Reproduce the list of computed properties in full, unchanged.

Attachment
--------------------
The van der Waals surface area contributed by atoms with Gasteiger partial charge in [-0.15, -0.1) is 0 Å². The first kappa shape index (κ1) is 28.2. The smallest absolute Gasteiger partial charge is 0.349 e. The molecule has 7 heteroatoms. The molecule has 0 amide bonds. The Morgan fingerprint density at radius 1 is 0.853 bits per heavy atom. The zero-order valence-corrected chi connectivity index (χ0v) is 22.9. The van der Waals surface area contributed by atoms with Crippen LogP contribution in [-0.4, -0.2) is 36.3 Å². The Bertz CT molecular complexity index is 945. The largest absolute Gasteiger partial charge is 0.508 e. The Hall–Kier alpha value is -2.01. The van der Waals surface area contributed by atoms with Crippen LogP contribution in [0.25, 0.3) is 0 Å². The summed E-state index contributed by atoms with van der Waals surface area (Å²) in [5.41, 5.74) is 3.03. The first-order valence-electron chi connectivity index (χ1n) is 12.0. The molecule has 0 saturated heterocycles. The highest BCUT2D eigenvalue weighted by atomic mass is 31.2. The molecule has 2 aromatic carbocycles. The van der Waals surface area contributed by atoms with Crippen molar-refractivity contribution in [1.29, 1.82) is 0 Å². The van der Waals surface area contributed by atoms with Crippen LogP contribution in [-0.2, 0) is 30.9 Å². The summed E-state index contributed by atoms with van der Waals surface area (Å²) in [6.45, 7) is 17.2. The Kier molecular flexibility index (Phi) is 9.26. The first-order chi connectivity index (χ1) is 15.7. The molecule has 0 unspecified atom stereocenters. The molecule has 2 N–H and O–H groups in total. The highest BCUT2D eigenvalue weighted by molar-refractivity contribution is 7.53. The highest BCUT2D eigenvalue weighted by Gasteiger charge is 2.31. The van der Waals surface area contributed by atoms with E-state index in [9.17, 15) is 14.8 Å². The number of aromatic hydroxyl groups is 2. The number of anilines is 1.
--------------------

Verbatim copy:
The van der Waals surface area contributed by atoms with Gasteiger partial charge in [-0.15, -0.1) is 0 Å². The first kappa shape index (κ1) is 28.2. The smallest absolute Gasteiger partial charge is 0.349 e. The molecule has 7 heteroatoms. The molecule has 0 amide bonds. The Morgan fingerprint density at radius 1 is 0.853 bits per heavy atom. The zero-order valence-corrected chi connectivity index (χ0v) is 22.9. The van der Waals surface area contributed by atoms with Crippen LogP contribution in [-0.4, -0.2) is 36.3 Å². The Bertz CT molecular complexity index is 945. The largest absolute Gasteiger partial charge is 0.508 e. The Hall–Kier alpha value is -2.01. The van der Waals surface area contributed by atoms with Crippen LogP contribution in [0.25, 0.3) is 0 Å². The summed E-state index contributed by atoms with van der Waals surface area (Å²) in [5.41, 5.74) is 3.03. The first-order valence-electron chi connectivity index (χ1n) is 12.0. The molecule has 0 saturated heterocycles. The highest BCUT2D eigenvalue weighted by atomic mass is 31.2. The molecule has 2 aromatic carbocycles. The van der Waals surface area contributed by atoms with Crippen molar-refractivity contribution in [1.29, 1.82) is 0 Å². The van der Waals surface area contributed by atoms with Crippen LogP contribution in [-0.2, 0) is 30.9 Å². The summed E-state index contributed by atoms with van der Waals surface area (Å²) in [6.45, 7) is 17.2. The Kier molecular flexibility index (Phi) is 9.26. The first-order chi connectivity index (χ1) is 15.7. The molecule has 0 unspecified atom stereocenters. The molecule has 2 N–H and O–H groups in total. The highest BCUT2D eigenvalue weighted by molar-refractivity contribution is 7.53. The highest BCUT2D eigenvalue weighted by Gasteiger charge is 2.31. The van der Waals surface area contributed by atoms with E-state index in [9.17, 15) is 14.8 Å². The number of aromatic hydroxyl groups is 2. The number of anilines is 1.